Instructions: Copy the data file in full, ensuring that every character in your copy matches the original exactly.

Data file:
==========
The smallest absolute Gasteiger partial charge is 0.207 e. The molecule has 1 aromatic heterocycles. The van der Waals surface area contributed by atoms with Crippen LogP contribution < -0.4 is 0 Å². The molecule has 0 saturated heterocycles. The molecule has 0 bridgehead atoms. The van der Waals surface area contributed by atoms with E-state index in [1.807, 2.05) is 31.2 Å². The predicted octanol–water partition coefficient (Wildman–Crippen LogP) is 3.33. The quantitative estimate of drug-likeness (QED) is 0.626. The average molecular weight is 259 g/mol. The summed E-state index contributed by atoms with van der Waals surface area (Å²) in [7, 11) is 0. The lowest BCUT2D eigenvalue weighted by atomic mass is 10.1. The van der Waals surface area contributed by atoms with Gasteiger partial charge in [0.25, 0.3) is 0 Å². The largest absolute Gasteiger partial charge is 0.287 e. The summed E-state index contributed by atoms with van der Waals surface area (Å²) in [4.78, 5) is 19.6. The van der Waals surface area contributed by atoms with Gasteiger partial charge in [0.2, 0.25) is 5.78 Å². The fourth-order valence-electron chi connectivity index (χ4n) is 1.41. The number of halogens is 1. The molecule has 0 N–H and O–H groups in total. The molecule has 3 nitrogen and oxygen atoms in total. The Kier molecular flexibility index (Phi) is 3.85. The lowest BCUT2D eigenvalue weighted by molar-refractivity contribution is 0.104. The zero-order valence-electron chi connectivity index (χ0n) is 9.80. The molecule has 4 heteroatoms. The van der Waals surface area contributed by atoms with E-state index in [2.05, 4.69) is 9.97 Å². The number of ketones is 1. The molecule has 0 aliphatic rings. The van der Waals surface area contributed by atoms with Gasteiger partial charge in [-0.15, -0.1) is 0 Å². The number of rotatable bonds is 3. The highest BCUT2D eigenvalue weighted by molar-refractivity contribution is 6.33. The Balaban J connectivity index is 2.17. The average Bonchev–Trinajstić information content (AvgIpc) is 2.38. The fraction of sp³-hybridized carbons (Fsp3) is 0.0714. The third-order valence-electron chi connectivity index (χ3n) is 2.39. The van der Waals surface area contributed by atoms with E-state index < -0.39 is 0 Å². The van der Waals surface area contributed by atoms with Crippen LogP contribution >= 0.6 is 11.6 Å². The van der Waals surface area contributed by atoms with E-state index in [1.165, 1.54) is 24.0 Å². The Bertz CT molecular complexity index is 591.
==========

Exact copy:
The smallest absolute Gasteiger partial charge is 0.207 e. The molecule has 1 aromatic heterocycles. The van der Waals surface area contributed by atoms with Crippen LogP contribution < -0.4 is 0 Å². The molecule has 0 saturated heterocycles. The molecule has 0 bridgehead atoms. The van der Waals surface area contributed by atoms with E-state index in [1.807, 2.05) is 31.2 Å². The predicted octanol–water partition coefficient (Wildman–Crippen LogP) is 3.33. The quantitative estimate of drug-likeness (QED) is 0.626. The average molecular weight is 259 g/mol. The summed E-state index contributed by atoms with van der Waals surface area (Å²) in [7, 11) is 0. The lowest BCUT2D eigenvalue weighted by atomic mass is 10.1. The van der Waals surface area contributed by atoms with Gasteiger partial charge in [0.25, 0.3) is 0 Å². The largest absolute Gasteiger partial charge is 0.287 e. The summed E-state index contributed by atoms with van der Waals surface area (Å²) in [4.78, 5) is 19.6. The van der Waals surface area contributed by atoms with Gasteiger partial charge in [0.2, 0.25) is 5.78 Å². The fourth-order valence-electron chi connectivity index (χ4n) is 1.41. The number of halogens is 1. The molecule has 0 N–H and O–H groups in total. The molecule has 3 nitrogen and oxygen atoms in total. The Kier molecular flexibility index (Phi) is 3.85. The lowest BCUT2D eigenvalue weighted by molar-refractivity contribution is 0.104. The zero-order valence-electron chi connectivity index (χ0n) is 9.80. The molecule has 4 heteroatoms. The van der Waals surface area contributed by atoms with E-state index in [2.05, 4.69) is 9.97 Å². The number of ketones is 1. The molecule has 0 aliphatic rings. The van der Waals surface area contributed by atoms with Gasteiger partial charge in [-0.15, -0.1) is 0 Å². The number of rotatable bonds is 3. The highest BCUT2D eigenvalue weighted by molar-refractivity contribution is 6.33. The Balaban J connectivity index is 2.17. The average Bonchev–Trinajstić information content (AvgIpc) is 2.38. The fraction of sp³-hybridized carbons (Fsp3) is 0.0714. The third-order valence-electron chi connectivity index (χ3n) is 2.39. The van der Waals surface area contributed by atoms with E-state index < -0.39 is 0 Å². The van der Waals surface area contributed by atoms with Crippen LogP contribution >= 0.6 is 11.6 Å². The van der Waals surface area contributed by atoms with E-state index in [1.165, 1.54) is 24.0 Å². The Bertz CT molecular complexity index is 591.